You’d think audio would be the most straightforward element to a music game. The licensing team secures a song, the record label supplies the stems for each instrument, and the markup team makes it playable. That’s not been the case in Guitar Hero Live, where the decision to turn the camera around and put the player on a real stage in front of a live audience has meant that lead audio designer Andy Grier has had an awful lot to do. “Every other rhythm-action music game has always been presented from a passive, audience perspective,” he tells us. “The music you hear is dry, it’s very clean. It might have a bit of reverb on it to fit the basketball court you’re playing in or something, but that’s it. My [idea] was, ‘You’re onstage; let’s make it sound like you’re onstage.’”
So, yes, there’s reverb, but that’s just the start of it. A detailed surround mix means that, if the drummer’s currently over your left shoulder, then that’s where the drum sounds come from. If a tambourine player dances across the stage, then the sound will pan across accordingly. Elements get louder as you get closer to them, and quieter as you move away, the treble fading as you go, since high frequencies are directional and lose impact at a distance. And since the music’s being pumped out to the crowd and the world around them, you’ll hear reflections bouncing back off trees, buildings and other scenery. Grier calls the process ‘Livify’. “There’s no proper term for it, and I started calling it that and I cringed a bit. It’s just one of those wanky terms, but it’s stuck.” The effect – which wasn’t in place at the game’s London unveiling, but is playable when we visit the development studio – is remarkable.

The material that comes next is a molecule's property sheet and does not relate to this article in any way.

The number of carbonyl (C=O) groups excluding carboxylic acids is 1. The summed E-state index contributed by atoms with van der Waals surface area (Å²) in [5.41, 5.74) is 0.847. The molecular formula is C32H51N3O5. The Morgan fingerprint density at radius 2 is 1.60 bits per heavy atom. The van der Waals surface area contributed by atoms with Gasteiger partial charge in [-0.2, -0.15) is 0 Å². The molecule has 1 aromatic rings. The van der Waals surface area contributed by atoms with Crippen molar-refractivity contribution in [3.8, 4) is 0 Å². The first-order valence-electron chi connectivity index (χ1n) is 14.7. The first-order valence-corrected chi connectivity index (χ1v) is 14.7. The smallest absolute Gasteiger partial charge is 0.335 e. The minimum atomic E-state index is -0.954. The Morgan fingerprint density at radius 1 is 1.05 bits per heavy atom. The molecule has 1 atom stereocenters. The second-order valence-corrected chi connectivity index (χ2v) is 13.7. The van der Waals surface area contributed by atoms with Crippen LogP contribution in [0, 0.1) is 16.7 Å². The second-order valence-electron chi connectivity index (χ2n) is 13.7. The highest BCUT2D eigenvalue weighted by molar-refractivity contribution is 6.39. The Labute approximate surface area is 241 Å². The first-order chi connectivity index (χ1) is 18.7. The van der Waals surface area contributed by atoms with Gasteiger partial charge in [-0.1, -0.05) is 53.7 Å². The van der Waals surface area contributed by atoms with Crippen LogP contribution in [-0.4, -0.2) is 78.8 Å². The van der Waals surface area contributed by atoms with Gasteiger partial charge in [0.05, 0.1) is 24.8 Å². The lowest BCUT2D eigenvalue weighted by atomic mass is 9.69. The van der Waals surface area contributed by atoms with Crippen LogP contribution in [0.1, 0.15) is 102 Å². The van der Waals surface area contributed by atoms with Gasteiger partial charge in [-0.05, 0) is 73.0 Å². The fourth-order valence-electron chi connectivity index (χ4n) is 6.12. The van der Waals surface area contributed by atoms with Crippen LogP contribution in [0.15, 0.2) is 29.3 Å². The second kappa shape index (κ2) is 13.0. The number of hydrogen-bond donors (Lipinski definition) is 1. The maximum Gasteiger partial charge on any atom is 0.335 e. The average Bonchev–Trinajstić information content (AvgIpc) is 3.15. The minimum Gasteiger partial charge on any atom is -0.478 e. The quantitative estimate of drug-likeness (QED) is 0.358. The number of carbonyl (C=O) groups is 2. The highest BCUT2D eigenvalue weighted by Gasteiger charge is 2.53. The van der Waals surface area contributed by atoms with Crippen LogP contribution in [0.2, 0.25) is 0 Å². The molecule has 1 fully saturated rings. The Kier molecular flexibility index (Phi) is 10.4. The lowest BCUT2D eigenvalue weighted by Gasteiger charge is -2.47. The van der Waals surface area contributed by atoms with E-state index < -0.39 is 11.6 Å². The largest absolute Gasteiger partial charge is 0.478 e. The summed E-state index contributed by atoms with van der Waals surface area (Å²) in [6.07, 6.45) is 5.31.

Grier has been equally thorough with crowd singalongs, assembling a group of trained vocalists at Pinewood Studios and spending a week making them sound, well, rather less well-trained than they are. “They were putting on vibrato and harmonising and stuff,” he says. “I went, ‘Look, this is lovely, but it’s way too good.’ I had to mentally get them drunk.” Grier had them jump up and down while they sang; back in the studio, he’s time-shifting individual takes – some a little early, others slightly late – to more accurately replicate the sound of a boozy, boisterous crowd.
01 Other instruments will grow louder as you draw near to them.
02 The studio where Grier does the live sound mix. 03 The audio team had to practically become tour managers, sourcing instruments from manufacturers like Fender. 04 Andy Grier, lead audio designer